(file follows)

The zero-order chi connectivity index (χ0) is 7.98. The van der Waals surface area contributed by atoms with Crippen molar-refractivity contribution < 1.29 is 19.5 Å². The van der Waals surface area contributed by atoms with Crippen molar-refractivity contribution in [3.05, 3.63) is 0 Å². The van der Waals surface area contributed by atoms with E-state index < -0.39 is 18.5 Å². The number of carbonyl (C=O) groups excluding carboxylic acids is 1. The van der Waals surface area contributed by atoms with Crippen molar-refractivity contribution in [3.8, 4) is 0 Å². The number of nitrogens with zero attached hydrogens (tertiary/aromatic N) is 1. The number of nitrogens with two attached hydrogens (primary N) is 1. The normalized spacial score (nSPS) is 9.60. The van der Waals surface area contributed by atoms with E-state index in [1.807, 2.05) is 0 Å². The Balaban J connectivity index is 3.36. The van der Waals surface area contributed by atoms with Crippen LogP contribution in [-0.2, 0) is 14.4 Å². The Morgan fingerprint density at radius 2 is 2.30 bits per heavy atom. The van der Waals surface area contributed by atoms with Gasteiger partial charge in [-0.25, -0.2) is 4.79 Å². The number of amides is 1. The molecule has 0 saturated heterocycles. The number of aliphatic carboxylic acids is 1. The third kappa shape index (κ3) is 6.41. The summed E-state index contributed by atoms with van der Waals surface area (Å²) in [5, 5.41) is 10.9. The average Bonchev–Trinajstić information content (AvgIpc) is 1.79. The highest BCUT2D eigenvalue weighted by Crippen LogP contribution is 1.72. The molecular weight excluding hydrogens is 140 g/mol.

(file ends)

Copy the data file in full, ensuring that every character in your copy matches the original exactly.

The zero-order chi connectivity index (χ0) is 7.98. The van der Waals surface area contributed by atoms with Crippen molar-refractivity contribution < 1.29 is 19.5 Å². The van der Waals surface area contributed by atoms with Crippen molar-refractivity contribution in [3.05, 3.63) is 0 Å². The van der Waals surface area contributed by atoms with E-state index < -0.39 is 18.5 Å². The number of carbonyl (C=O) groups excluding carboxylic acids is 1. The van der Waals surface area contributed by atoms with Crippen molar-refractivity contribution in [3.8, 4) is 0 Å². The number of nitrogens with zero attached hydrogens (tertiary/aromatic N) is 1. The number of nitrogens with two attached hydrogens (primary N) is 1. The normalized spacial score (nSPS) is 9.60. The van der Waals surface area contributed by atoms with E-state index in [1.807, 2.05) is 0 Å². The Balaban J connectivity index is 3.36. The van der Waals surface area contributed by atoms with Crippen LogP contribution in [-0.2, 0) is 14.4 Å². The Morgan fingerprint density at radius 2 is 2.30 bits per heavy atom. The van der Waals surface area contributed by atoms with Gasteiger partial charge in [-0.25, -0.2) is 4.79 Å². The number of amides is 1. The molecule has 0 saturated heterocycles. The number of aliphatic carboxylic acids is 1. The third kappa shape index (κ3) is 6.41. The summed E-state index contributed by atoms with van der Waals surface area (Å²) in [5, 5.41) is 10.9. The average Bonchev–Trinajstić information content (AvgIpc) is 1.79. The highest BCUT2D eigenvalue weighted by Crippen LogP contribution is 1.72. The molecular weight excluding hydrogens is 140 g/mol.